Two Different “Plain Meaning” Readings of the Same Statute!? The HSC focused on this key phrase in the meth trafficking statute and noted that it has interpreted this phrase found throughout the HRS. Generally, the HSC has held that that phrase meant that removed the sentencing court’s discretion from applying any other law other than the one contained in that statute. See State v. Rice, 66 Haw. 101, 657 P.2d 1026 (1983); State v. Dannenberg, 74 Haw. 75, 837 P.2d 776 (1992); State v. Smith, 103 Hawai'i 228, 234, 81 P.3d 408, 414 (2003); State v. Kamano, 118 Hawai'i 210, 218, 188 P.3d 724, 732 (2008). Specifically, the word “contrary” means the “opposite to or in conflict with each other[.]” State v. Schnabel, 127 Hawai'i 432, 448, 279 P.3d 1237, 1253 (2012). And so a plain-language reading of the statute would signify that any statute that was the opposite of the statute with the NAOLTTC phrase would be inapplicable. And so, it would seem that a plain-reading analysis alone would mean that the circuit court erred in denying the prosecution’s motion.
. . . On the Other Hand. Then again, there was an argument that an equally plain reading of the trafficking statute would allow the circuit court to apply the young adult defendant statute. The trafficking offense enumerates five distinct statutes and a catchall in the notwithstanding phrase. That, according to the HSC, was evidence that the legislature did not intend to exclude the young-adult statute as a sentencing alternative.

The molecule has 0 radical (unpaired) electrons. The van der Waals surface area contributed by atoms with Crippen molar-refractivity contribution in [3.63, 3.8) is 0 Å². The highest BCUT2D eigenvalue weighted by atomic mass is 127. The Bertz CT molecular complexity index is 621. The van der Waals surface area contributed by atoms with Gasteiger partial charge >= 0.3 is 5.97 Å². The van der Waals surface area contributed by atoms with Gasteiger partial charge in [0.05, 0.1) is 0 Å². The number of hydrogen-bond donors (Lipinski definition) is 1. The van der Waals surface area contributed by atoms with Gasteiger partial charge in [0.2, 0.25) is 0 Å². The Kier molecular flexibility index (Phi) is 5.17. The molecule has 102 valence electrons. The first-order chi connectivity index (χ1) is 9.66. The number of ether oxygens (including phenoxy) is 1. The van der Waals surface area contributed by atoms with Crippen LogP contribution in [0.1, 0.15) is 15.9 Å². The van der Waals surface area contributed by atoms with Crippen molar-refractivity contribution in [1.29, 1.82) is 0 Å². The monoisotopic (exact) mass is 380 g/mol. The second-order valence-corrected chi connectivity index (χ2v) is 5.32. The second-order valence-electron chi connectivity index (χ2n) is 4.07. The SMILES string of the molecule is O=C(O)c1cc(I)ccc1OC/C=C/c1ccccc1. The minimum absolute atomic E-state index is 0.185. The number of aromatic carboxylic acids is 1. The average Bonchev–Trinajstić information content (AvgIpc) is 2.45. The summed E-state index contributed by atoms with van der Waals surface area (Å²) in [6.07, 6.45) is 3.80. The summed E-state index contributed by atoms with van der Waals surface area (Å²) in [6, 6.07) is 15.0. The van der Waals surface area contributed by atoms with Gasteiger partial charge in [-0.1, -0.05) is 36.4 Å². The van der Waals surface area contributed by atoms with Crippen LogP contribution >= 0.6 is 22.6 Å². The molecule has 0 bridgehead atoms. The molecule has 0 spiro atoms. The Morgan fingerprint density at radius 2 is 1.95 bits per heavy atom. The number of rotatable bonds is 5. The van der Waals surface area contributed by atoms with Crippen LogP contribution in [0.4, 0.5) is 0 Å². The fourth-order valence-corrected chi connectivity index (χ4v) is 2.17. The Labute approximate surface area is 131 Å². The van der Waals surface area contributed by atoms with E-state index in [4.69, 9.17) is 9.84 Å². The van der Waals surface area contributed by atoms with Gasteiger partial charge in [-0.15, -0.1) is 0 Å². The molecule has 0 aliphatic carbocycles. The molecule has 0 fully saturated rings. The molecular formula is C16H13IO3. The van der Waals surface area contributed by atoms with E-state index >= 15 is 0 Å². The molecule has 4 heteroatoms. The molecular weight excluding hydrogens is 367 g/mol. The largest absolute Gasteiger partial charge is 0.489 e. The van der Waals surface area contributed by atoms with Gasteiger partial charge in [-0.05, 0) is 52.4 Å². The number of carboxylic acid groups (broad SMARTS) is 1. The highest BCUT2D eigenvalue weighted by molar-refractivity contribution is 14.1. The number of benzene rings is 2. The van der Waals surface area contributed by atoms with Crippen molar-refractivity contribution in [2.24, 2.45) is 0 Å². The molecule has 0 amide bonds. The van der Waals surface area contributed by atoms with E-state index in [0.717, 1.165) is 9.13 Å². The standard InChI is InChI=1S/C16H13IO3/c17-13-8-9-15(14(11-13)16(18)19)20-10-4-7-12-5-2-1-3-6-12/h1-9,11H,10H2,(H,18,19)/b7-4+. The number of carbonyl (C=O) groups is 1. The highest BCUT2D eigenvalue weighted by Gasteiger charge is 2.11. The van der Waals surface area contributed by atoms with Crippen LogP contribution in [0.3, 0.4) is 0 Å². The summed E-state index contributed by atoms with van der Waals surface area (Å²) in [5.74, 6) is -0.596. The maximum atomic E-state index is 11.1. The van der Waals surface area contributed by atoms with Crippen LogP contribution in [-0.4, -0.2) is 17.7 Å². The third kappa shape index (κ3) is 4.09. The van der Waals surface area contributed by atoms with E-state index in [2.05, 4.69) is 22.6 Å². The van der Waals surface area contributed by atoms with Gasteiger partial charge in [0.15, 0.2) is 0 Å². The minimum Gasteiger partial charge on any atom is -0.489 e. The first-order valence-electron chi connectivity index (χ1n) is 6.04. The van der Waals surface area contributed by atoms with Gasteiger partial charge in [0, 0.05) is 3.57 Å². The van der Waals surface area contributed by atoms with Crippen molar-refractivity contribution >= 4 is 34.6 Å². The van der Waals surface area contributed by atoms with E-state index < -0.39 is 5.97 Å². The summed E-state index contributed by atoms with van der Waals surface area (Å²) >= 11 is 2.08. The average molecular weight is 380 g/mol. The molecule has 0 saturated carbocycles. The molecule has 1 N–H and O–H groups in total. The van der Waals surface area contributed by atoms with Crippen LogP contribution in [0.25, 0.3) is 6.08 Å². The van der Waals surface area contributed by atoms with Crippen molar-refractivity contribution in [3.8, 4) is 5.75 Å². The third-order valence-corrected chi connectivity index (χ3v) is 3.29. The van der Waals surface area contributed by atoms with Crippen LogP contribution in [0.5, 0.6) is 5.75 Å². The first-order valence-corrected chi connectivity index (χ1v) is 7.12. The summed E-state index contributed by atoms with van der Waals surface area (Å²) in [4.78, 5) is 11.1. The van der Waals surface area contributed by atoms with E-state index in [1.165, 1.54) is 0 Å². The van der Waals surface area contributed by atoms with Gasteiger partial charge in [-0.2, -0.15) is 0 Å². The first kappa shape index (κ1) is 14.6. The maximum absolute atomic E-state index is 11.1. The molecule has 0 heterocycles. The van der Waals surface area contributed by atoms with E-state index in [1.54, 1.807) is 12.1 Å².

And of course there was State v. Lau, 73 Haw. 259, 831 P.2d 523 (1992). There, the HSC examined the sentence to a twenty-year prison term for cocaine trafficking. Lau argued that because the sentencing court failed to explain why he got the deuce; in support of his argument, Lau noted that there was no way to show that the sentencing court even considered the young adult statute. Id. at 260-61, 831 P.2d at 523-24. The HSC disposed of the argument by noting that there was a presentence investigation report and arguments of counsel, which referred to the ordinary twenty-year term as well as the reduced one. Id. at 260, 831 P.2d at 523.
From Lau, the HSC noted that the cocaine trafficking statute had a similar “notwithstanding” clause. That implied that the sentencing court was still free to consider the reduced term under the young-adult statute. In fact, the HSC held that “[o]nce the court determines that imprisonment is necessary, the court is free to . . . choose between the ordinary term or the special indeterminate sentence under the young adult defendants statute.” Id. at 263, 831 P.2d at 525. That, according to the HSC, created “tension” between the competing interpretations and case law.
Resolving the Dueling Interpretations in Favor of the Defendant. The HSC did a similar analysis with the young adult defendant statute. In the end, the HSC conceded that there were strong arguments for both sides. But “where a criminal statute is ambiguous, it is to be interpreted according to the rule of lenity. Under the rule of lenity, the statute must be strictly construed against the government and in favor of the accused.” State v. Bayly, 118 Hawaii 1, 15, 185 P.3d 186, 200 (2008). And so, the HSC held that the young adult statute trumped the meth trafficking statute thereby affording the sentencing court the discretion to drop the ten-year term to five.